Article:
Should people who can't solder, build or test their speakers be considered audiophiles?

  So, if you bought that Porsche but can only drive it and not fix it do you really understand and appreciate what it is? I say no. The guy who can get in there and make it better, faster or prettier with his own hands has a superior ability to understand the final result and can appreciate what he has from a knowledge base and not just a look at what I bought base. I mean sure you can appreciate that car when you drive it but if all you do is take it back to the dealership for maintenance and repairs you just like the shape with no real understanding of what makes it the mechanical marvel it is.
  I find that is true with the audio world too. There are those who spend a ton of money on things and then spend a lot of time seeking peer approval and assurance their purchase was the right one and that people are suitably impressed. Of course those who are most impressed are those who also do not design, build, test or experiment.

  I propose that an audiophile must have more than a superficial knowledge about what he listens to and must technically understand what he is listening to. He knows why things work and what his end goal is and often makes his own components to achieve this. He knows how to use design software to make speakers that you can't buy and analyze the room they are in and set up the amplification with digital crossovers and DSP. He can take a plain jane system and tweak it and balance it to best suit the room it is in. He can make it sound far better than the guy who constantly buys new components based on his superficial knowledge who does not understand why what he keeps buying in vain never quite gets there.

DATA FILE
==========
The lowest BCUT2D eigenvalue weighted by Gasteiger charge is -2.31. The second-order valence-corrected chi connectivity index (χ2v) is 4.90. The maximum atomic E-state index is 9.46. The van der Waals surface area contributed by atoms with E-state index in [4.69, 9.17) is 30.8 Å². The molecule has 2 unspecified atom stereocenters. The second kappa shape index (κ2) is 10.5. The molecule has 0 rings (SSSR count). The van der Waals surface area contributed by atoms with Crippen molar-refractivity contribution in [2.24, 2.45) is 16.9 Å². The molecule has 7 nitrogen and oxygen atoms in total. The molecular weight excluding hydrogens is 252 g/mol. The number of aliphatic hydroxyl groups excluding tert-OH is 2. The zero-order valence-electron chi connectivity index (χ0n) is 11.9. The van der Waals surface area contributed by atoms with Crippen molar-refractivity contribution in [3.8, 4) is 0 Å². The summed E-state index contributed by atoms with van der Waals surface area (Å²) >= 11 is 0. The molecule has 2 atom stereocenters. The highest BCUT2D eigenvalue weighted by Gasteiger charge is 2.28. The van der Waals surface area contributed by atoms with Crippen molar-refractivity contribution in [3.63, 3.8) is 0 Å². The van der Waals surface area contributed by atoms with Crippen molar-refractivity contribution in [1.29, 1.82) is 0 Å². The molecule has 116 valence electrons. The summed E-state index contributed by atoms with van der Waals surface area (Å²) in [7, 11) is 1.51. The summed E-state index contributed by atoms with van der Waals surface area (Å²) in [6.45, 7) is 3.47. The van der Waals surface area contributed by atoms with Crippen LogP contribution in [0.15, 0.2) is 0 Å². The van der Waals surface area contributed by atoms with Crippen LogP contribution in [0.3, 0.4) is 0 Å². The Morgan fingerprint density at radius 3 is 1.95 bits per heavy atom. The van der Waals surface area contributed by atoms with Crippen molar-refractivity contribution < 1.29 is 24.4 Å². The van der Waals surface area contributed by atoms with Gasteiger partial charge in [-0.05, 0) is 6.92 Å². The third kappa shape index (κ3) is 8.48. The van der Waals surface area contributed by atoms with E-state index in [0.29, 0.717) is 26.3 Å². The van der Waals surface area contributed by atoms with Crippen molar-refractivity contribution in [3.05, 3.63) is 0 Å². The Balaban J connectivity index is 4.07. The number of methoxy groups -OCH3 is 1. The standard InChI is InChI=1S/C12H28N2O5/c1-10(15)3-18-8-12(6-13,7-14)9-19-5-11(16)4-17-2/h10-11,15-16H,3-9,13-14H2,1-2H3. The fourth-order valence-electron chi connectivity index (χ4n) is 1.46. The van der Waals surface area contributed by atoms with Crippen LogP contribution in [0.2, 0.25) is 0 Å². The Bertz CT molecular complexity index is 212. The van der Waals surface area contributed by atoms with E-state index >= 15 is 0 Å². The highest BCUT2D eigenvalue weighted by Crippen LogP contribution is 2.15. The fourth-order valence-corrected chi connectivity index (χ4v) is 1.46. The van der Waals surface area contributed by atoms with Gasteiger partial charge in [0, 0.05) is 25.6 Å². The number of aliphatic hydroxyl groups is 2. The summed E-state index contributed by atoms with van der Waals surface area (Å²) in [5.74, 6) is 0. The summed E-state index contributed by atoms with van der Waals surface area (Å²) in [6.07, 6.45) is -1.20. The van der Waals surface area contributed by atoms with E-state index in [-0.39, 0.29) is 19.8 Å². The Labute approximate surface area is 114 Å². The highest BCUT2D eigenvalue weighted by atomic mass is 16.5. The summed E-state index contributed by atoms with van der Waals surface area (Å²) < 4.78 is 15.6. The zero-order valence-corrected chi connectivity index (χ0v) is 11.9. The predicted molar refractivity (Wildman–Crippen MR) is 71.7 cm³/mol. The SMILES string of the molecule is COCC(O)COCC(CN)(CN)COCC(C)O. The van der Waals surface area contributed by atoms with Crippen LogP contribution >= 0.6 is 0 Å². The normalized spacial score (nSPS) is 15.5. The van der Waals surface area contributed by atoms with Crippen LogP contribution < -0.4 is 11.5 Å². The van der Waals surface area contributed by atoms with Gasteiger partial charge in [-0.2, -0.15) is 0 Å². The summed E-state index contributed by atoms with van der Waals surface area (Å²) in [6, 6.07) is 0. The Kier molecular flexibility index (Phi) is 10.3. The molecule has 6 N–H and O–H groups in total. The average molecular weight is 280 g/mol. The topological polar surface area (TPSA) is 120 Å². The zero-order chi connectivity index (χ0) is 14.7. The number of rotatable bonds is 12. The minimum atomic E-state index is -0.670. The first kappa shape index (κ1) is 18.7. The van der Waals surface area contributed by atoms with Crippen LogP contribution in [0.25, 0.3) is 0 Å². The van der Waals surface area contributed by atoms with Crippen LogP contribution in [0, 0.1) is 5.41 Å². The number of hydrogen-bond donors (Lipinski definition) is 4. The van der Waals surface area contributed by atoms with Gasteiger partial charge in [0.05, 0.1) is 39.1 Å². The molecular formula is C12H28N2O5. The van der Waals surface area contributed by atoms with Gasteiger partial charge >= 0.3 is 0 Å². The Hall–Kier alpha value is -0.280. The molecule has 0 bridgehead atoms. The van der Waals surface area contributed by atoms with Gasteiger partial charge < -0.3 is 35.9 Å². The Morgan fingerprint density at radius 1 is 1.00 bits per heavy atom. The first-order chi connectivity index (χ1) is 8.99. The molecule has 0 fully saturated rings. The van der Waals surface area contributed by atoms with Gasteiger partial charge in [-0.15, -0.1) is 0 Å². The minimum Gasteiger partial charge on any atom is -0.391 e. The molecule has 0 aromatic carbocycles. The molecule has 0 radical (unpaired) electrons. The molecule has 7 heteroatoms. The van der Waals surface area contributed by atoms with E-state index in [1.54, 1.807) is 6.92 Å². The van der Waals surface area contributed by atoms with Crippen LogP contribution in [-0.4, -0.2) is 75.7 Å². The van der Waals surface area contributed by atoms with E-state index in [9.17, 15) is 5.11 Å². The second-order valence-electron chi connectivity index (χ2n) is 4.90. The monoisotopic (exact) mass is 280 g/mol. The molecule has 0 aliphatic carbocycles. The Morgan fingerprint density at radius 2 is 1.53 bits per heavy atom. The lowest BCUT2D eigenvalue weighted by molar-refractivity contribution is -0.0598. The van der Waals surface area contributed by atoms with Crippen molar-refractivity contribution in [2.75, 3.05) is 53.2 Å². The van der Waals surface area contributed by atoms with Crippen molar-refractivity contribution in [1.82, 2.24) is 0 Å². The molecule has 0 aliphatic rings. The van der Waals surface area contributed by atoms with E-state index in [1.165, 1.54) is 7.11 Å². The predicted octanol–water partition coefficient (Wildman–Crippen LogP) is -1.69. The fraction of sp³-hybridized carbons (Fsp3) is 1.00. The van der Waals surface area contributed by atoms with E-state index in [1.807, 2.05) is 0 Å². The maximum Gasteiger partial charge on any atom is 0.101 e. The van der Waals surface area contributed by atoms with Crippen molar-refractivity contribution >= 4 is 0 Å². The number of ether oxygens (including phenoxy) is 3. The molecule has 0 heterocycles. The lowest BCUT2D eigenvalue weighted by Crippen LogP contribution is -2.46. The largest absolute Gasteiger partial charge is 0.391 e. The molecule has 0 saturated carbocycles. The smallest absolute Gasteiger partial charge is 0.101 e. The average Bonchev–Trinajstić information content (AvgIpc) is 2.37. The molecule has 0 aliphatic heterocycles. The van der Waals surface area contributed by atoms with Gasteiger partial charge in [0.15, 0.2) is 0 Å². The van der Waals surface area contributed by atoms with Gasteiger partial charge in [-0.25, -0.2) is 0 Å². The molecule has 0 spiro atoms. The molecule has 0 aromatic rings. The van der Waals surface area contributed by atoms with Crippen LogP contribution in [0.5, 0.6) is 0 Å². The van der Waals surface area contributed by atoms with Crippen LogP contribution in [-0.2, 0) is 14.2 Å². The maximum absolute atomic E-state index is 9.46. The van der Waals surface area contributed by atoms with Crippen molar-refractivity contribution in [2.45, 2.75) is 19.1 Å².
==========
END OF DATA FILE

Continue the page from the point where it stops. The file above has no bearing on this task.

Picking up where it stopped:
A true audiophile can define his goal and with hands on ability achieve what a mere buyer of shiny parts never will. So out comes the Diana Krall music and the buyer says see how good my system is? The audiophile says I have taken a great voice and played it through a system where all was matched and tweaked or even purposely built and sits right down next to Diana as she sings. The buyer wants prestigious signature sound and the audiophile will work to achieve an end result that is faithful true to life audio as though you were in the room with Diana as she sings. The true audiophile wants true to life and not tonally pure according to someones artificial standard.

 So are you a buyer or an audiophile and what do you think should make a person an audiophile?
I soldered some MIL SPEC 12AX7 WAs directly to their tube sockets. I soldered a large number of capacitor banks and power cords to make DIY AC line filter for unused wall outlets. I also completely re-wired a Dynaco PAS-3 preamp with silver wire.
I have wound inductors, soldered crossovers, upgraded components in amplifiers, built many many cables, and speakers.... However, before any of that, and before my Instrumentation and electronics degree, I was already an audiophile.

I consider myself an audiophile because I like to listen to music on a better than basic resolving audio system.

@geoffkait  so how'd it sound after the silver wire?
I say the OP isn’t a real audiophile because He doesn’t record his own music tracks. How can you judge fidelity of playback when you have no idea what the original event sounded like?

And if someone is into LP’s but don’t cut their own vinyl, what kind of enthusiast is that?

No lathe? Then no love... is my saying.

" Dumbing-down work’s for you? No....., you were born that way. "
What you need is geoffkait’s special ESP tweak. You send him money and he sends you back ESP. I think it has to do with the flying saucers he also sells. You can be serene and Roswell all at the same time.
I can't believe how long this has gone on.  I think this thread proves that one of the main requirements to be an audiophile is the ability to obsess over what obviously doesn't matter.  I'm gonna go buy an Audioquest dragon hc power cable to demonstrate my chops.